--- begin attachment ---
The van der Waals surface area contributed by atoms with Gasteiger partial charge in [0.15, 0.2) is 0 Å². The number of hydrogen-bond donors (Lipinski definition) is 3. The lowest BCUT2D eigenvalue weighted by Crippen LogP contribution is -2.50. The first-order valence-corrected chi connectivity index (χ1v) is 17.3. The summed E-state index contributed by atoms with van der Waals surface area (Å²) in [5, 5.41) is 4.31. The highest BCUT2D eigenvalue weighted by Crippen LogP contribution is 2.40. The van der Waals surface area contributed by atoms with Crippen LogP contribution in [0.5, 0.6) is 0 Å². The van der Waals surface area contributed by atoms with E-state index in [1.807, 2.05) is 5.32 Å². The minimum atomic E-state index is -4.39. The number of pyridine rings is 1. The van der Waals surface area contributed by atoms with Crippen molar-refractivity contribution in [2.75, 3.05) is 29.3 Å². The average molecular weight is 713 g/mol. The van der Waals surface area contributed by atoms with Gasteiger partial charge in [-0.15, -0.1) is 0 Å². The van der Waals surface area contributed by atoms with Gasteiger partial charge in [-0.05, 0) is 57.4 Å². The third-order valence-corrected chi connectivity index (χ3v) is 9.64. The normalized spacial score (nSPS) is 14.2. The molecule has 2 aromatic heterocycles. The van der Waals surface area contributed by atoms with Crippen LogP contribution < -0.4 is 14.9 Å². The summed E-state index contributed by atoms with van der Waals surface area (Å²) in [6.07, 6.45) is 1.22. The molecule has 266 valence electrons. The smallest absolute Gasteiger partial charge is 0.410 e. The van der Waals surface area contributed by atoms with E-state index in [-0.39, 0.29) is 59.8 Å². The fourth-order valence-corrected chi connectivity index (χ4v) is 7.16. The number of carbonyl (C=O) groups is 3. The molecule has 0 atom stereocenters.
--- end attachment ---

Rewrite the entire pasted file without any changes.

The van der Waals surface area contributed by atoms with Gasteiger partial charge in [0.15, 0.2) is 0 Å². The number of hydrogen-bond donors (Lipinski definition) is 3. The lowest BCUT2D eigenvalue weighted by Crippen LogP contribution is -2.50. The first-order valence-corrected chi connectivity index (χ1v) is 17.3. The summed E-state index contributed by atoms with van der Waals surface area (Å²) in [5, 5.41) is 4.31. The highest BCUT2D eigenvalue weighted by Crippen LogP contribution is 2.40. The van der Waals surface area contributed by atoms with Crippen LogP contribution in [0.5, 0.6) is 0 Å². The van der Waals surface area contributed by atoms with E-state index in [1.807, 2.05) is 5.32 Å². The minimum atomic E-state index is -4.39. The number of pyridine rings is 1. The van der Waals surface area contributed by atoms with Crippen molar-refractivity contribution in [2.75, 3.05) is 29.3 Å². The average molecular weight is 713 g/mol. The van der Waals surface area contributed by atoms with Gasteiger partial charge in [-0.15, -0.1) is 0 Å². The van der Waals surface area contributed by atoms with Gasteiger partial charge in [-0.05, 0) is 57.4 Å². The third-order valence-corrected chi connectivity index (χ3v) is 9.64. The normalized spacial score (nSPS) is 14.2. The molecule has 2 aromatic heterocycles. The van der Waals surface area contributed by atoms with Crippen LogP contribution < -0.4 is 14.9 Å². The summed E-state index contributed by atoms with van der Waals surface area (Å²) in [6.07, 6.45) is 1.22. The molecule has 266 valence electrons. The smallest absolute Gasteiger partial charge is 0.410 e. The van der Waals surface area contributed by atoms with E-state index in [-0.39, 0.29) is 59.8 Å². The fourth-order valence-corrected chi connectivity index (χ4v) is 7.16. The number of carbonyl (C=O) groups is 3. The molecule has 0 atom stereocenters.